Just when we thought the whole found-footage subgenre of movies was starting to feel unimaginative and offer few surprises, something the likes of 'Chronicle' comes along. Director Josh Trank, making his feature-length debut, doesn't go so far as to reinvent the wheel, or anything even coming close to that. The movie still plays to the conventions of its genre, with lots of first-person perspectives and a shaky-cam feel. Instead, the modestly-budgeted sci-fi fantasy takes advantage of the style and technique to draw us closer into the mind of a troubled kid redefining himself as his telekinetic powers grow. It's the brilliant, slow evolution of a superhero villain, intelligently showing how one goes from shy and submissive to developing a god complex.
From Max Landis, the son of John Landis and also making his silver-screen debut, the story centers around Andrew (Dane DeHaan), whose timidity is near detrimental to his health and has already taken his social abilities as a casualty. At the start of the movie, the kid decides to record his life as a way of documenting the abuse of his alcoholic father (Michael Kelly). As if acting the extreme loner and wearing almost all black weren't enough to make him a shoe-in to win the school's "Most Likely to Become a Serial Killer" award, he now walks around the campus with a camera. The creepy factor is brought to his attention on a few occasions, the funniest being a cheerleader asking politely not to record the squad practice in their short skirts, but nothing deters Andrew from chronicling his otherwise unhappy life.
And here's where we come across a couple of the movie's minor hurdles, which admittedly are actually negligible nitpicks when the rest of the narrative unfolds so entertainingly. It's not made convincingly clear why Andrew feels the need to film his life when it's abundantly obvious what we'll see is hugely depressing, recording practically nothing but his wretched misery. As far as I can recall, no one even mentions YouTube or calls the project some sort of video diary. I suppose in this day and age, when kids seem to lack self-restraint and recording devices are everywhere, we're supposed to take Andrew's obsession as a given. Like I said, it's a trivial nitpick, one of those plot devices so necessary that without it, we wouldn't have such a great movie like 'Chronicle.' Part of the challenge and fun is making up excuses for always having a camera nearby.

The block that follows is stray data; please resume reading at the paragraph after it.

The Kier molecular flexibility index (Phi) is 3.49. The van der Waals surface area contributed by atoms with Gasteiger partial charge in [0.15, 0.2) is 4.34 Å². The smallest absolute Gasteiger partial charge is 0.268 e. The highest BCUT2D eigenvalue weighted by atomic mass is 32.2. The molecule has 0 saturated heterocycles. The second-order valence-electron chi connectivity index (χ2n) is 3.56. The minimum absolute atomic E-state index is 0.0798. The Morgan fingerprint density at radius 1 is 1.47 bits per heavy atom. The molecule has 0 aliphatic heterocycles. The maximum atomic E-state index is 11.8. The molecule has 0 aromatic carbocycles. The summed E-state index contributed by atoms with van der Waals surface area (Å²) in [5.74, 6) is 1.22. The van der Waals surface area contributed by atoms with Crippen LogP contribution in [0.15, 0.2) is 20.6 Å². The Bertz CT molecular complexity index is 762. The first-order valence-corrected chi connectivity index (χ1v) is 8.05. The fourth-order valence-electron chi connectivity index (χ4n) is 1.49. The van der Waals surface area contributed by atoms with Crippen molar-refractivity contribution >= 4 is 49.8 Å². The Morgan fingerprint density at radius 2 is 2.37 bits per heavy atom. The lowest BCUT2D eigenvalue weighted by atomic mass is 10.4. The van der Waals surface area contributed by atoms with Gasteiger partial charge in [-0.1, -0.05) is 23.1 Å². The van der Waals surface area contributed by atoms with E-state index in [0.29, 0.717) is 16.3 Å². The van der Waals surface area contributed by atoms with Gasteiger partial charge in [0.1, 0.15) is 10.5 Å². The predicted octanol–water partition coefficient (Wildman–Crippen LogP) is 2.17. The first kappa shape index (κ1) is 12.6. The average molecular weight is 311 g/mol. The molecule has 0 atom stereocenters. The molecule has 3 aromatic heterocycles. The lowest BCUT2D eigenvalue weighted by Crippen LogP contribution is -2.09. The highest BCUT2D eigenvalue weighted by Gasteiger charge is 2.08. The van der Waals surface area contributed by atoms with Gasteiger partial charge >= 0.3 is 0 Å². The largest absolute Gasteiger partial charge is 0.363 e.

Then there's Andrew's cousin, Matt (Alex Russell), the popular senior who tries his best to bring Andrew out of his shell although he goes about it the wrong way. He also has a strange fancy for quoting Carl Jung and Arthur Schopenhauer as if he actually understands what he's saying, but it comes off as unrealistic and somewhat of a desperate attempt to make the movie more profound than it really is. Yet, after the boys discover the glowing blue orb which gives them their telekinetic abilities, Matt suddenly can't philosophize about their abnormal powers. It's also a bit unrealistic how Matt's friend, Steve (Michael B. Jordan), shows up out of the blue. Again, these are perceived flaws within the plot which are easily ignored and even forgiven since the rest of the movie is so darn good.
What ultimately works is the superhero origins story turned into an engaging drama about an abused and troubled teen, essentially creating a worthwhile insight into the warped mind of a superhero villain. It's a terrifically original use of the found-footage subgenre, taking it away from the horror genre and turning it into a captivating sci-fi fantasy. The movie has already garnered the director a great deal of attention — and deservedly so. He's now rumored for a 'Fantastic Four' reboot, a 'Spider-Man' spinoff in 'Venom' and signed to direct Christian Gossett's 'The Red Star' adaptation. Landis is also attached to a sequel for this film. Based on what we see in 'Chronicle,' I'm sure the young filmmakers will use their newfound powers for good and not evil.